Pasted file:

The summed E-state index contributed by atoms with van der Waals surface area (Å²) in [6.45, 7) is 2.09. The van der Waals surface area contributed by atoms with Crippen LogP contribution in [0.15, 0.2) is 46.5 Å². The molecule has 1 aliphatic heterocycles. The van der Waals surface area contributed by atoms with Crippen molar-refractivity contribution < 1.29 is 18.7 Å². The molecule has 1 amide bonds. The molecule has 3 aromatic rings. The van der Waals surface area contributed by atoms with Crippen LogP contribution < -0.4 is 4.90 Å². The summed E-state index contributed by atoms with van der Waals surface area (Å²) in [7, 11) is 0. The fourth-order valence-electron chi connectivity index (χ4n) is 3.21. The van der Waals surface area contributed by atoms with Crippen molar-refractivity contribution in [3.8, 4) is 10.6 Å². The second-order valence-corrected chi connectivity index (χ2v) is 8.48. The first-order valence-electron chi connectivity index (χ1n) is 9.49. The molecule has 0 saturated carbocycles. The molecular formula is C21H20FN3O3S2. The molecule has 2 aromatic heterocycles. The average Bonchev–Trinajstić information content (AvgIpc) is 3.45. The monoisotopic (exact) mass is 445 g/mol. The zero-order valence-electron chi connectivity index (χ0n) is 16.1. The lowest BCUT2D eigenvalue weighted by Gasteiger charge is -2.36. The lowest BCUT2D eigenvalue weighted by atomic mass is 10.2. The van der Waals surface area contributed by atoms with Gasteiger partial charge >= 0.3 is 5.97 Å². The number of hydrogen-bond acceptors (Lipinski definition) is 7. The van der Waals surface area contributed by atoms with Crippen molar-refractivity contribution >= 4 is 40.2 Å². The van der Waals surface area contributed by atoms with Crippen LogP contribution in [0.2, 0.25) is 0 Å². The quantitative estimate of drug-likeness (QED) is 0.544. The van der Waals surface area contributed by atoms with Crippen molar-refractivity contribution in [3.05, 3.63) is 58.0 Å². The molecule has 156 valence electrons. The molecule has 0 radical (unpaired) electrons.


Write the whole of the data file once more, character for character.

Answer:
The summed E-state index contributed by atoms with van der Waals surface area (Å²) in [6.45, 7) is 2.09. The van der Waals surface area contributed by atoms with Crippen LogP contribution in [0.15, 0.2) is 46.5 Å². The molecule has 1 aliphatic heterocycles. The van der Waals surface area contributed by atoms with Crippen molar-refractivity contribution < 1.29 is 18.7 Å². The molecule has 1 amide bonds. The molecule has 3 aromatic rings. The van der Waals surface area contributed by atoms with Crippen LogP contribution < -0.4 is 4.90 Å². The summed E-state index contributed by atoms with van der Waals surface area (Å²) in [7, 11) is 0. The fourth-order valence-electron chi connectivity index (χ4n) is 3.21. The van der Waals surface area contributed by atoms with Crippen molar-refractivity contribution in [3.8, 4) is 10.6 Å². The second-order valence-corrected chi connectivity index (χ2v) is 8.48. The first-order valence-electron chi connectivity index (χ1n) is 9.49. The molecule has 0 saturated carbocycles. The molecular formula is C21H20FN3O3S2. The molecule has 2 aromatic heterocycles. The average Bonchev–Trinajstić information content (AvgIpc) is 3.45. The monoisotopic (exact) mass is 445 g/mol. The zero-order valence-electron chi connectivity index (χ0n) is 16.1. The lowest BCUT2D eigenvalue weighted by Gasteiger charge is -2.36. The lowest BCUT2D eigenvalue weighted by atomic mass is 10.2. The van der Waals surface area contributed by atoms with Gasteiger partial charge >= 0.3 is 5.97 Å². The number of hydrogen-bond acceptors (Lipinski definition) is 7. The van der Waals surface area contributed by atoms with Crippen molar-refractivity contribution >= 4 is 40.2 Å². The van der Waals surface area contributed by atoms with Crippen LogP contribution in [0.2, 0.25) is 0 Å². The quantitative estimate of drug-likeness (QED) is 0.544. The van der Waals surface area contributed by atoms with Crippen molar-refractivity contribution in [3.05, 3.63) is 58.0 Å². The molecule has 156 valence electrons. The molecule has 0 radical (unpaired) electrons.